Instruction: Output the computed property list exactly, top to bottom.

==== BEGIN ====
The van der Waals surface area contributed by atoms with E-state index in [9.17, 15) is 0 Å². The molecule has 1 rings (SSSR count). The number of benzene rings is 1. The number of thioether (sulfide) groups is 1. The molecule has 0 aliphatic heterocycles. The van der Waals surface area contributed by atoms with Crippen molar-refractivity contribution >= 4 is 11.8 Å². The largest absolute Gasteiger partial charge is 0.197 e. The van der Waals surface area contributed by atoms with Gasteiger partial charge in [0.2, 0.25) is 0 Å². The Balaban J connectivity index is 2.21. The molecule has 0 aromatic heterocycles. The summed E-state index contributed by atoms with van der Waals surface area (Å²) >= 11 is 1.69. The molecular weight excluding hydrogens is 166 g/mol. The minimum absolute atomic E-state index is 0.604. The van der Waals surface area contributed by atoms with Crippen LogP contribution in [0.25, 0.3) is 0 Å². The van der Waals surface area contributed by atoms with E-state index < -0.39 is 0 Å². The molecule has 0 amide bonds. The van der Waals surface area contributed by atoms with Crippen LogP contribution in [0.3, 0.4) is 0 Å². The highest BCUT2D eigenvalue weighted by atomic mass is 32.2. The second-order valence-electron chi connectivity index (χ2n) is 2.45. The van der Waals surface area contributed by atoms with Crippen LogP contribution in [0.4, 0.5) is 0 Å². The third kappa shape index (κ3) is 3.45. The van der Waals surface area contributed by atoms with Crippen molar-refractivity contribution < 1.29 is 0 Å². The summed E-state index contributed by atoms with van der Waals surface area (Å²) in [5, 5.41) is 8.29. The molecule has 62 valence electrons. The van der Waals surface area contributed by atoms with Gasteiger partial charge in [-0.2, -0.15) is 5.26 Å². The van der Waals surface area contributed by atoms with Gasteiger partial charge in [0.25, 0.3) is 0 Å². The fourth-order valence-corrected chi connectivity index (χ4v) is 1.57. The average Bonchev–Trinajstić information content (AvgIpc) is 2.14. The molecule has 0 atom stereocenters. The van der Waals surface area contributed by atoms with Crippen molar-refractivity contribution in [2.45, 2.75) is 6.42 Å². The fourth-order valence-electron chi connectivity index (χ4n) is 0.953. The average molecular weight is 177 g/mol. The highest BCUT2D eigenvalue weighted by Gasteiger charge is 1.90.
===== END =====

The van der Waals surface area contributed by atoms with E-state index in [9.17, 15) is 0 Å². The molecule has 1 rings (SSSR count). The number of benzene rings is 1. The number of thioether (sulfide) groups is 1. The molecule has 0 aliphatic heterocycles. The van der Waals surface area contributed by atoms with Crippen molar-refractivity contribution >= 4 is 11.8 Å². The largest absolute Gasteiger partial charge is 0.197 e. The van der Waals surface area contributed by atoms with Gasteiger partial charge in [0.2, 0.25) is 0 Å². The Balaban J connectivity index is 2.21. The molecule has 0 aromatic heterocycles. The summed E-state index contributed by atoms with van der Waals surface area (Å²) >= 11 is 1.69. The molecular weight excluding hydrogens is 166 g/mol. The minimum absolute atomic E-state index is 0.604. The van der Waals surface area contributed by atoms with Crippen LogP contribution in [0.25, 0.3) is 0 Å². The van der Waals surface area contributed by atoms with E-state index < -0.39 is 0 Å². The molecule has 0 amide bonds. The van der Waals surface area contributed by atoms with Crippen LogP contribution in [0.3, 0.4) is 0 Å². The highest BCUT2D eigenvalue weighted by atomic mass is 32.2. The second-order valence-electron chi connectivity index (χ2n) is 2.45. The van der Waals surface area contributed by atoms with Crippen LogP contribution in [0.4, 0.5) is 0 Å². The third kappa shape index (κ3) is 3.45. The van der Waals surface area contributed by atoms with Crippen molar-refractivity contribution < 1.29 is 0 Å². The summed E-state index contributed by atoms with van der Waals surface area (Å²) in [5, 5.41) is 8.29. The molecule has 62 valence electrons. The van der Waals surface area contributed by atoms with Gasteiger partial charge in [-0.2, -0.15) is 5.26 Å². The van der Waals surface area contributed by atoms with Gasteiger partial charge in [0.25, 0.3) is 0 Å². The fourth-order valence-corrected chi connectivity index (χ4v) is 1.57. The average Bonchev–Trinajstić information content (AvgIpc) is 2.14. The molecule has 0 atom stereocenters. The van der Waals surface area contributed by atoms with Crippen molar-refractivity contribution in [2.45, 2.75) is 6.42 Å². The fourth-order valence-electron chi connectivity index (χ4n) is 0.953. The average molecular weight is 177 g/mol. The highest BCUT2D eigenvalue weighted by Gasteiger charge is 1.90.